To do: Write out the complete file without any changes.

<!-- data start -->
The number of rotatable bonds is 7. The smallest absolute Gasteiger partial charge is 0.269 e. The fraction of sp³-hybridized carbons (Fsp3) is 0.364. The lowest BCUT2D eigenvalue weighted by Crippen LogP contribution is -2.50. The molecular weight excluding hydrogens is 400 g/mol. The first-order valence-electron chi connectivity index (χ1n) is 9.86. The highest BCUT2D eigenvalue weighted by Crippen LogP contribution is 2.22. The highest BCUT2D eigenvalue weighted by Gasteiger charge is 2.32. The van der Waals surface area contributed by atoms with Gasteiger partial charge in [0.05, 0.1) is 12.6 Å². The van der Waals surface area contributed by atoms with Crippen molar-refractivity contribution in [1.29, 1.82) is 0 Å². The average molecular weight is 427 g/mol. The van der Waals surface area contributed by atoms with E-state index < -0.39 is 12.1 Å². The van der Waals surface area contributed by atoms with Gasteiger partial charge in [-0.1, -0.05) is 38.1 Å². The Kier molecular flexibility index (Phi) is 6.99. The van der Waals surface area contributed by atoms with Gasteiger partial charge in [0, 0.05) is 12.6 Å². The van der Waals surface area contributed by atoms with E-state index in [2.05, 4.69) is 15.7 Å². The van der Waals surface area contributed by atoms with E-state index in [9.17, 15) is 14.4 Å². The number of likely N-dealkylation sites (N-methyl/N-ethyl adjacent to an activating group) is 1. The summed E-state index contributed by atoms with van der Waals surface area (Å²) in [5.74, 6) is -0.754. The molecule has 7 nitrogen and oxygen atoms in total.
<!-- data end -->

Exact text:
The number of rotatable bonds is 7. The smallest absolute Gasteiger partial charge is 0.269 e. The fraction of sp³-hybridized carbons (Fsp3) is 0.364. The lowest BCUT2D eigenvalue weighted by Crippen LogP contribution is -2.50. The molecular weight excluding hydrogens is 400 g/mol. The first-order valence-electron chi connectivity index (χ1n) is 9.86. The highest BCUT2D eigenvalue weighted by Crippen LogP contribution is 2.22. The highest BCUT2D eigenvalue weighted by Gasteiger charge is 2.32. The van der Waals surface area contributed by atoms with Gasteiger partial charge in [0.05, 0.1) is 12.6 Å². The van der Waals surface area contributed by atoms with Crippen molar-refractivity contribution in [1.29, 1.82) is 0 Å². The average molecular weight is 427 g/mol. The van der Waals surface area contributed by atoms with E-state index < -0.39 is 12.1 Å². The van der Waals surface area contributed by atoms with Gasteiger partial charge in [-0.1, -0.05) is 38.1 Å². The Kier molecular flexibility index (Phi) is 6.99. The van der Waals surface area contributed by atoms with Gasteiger partial charge in [0, 0.05) is 12.6 Å². The van der Waals surface area contributed by atoms with E-state index in [2.05, 4.69) is 15.7 Å². The van der Waals surface area contributed by atoms with E-state index in [9.17, 15) is 14.4 Å². The number of likely N-dealkylation sites (N-methyl/N-ethyl adjacent to an activating group) is 1. The summed E-state index contributed by atoms with van der Waals surface area (Å²) in [5.74, 6) is -0.754. The molecule has 7 nitrogen and oxygen atoms in total.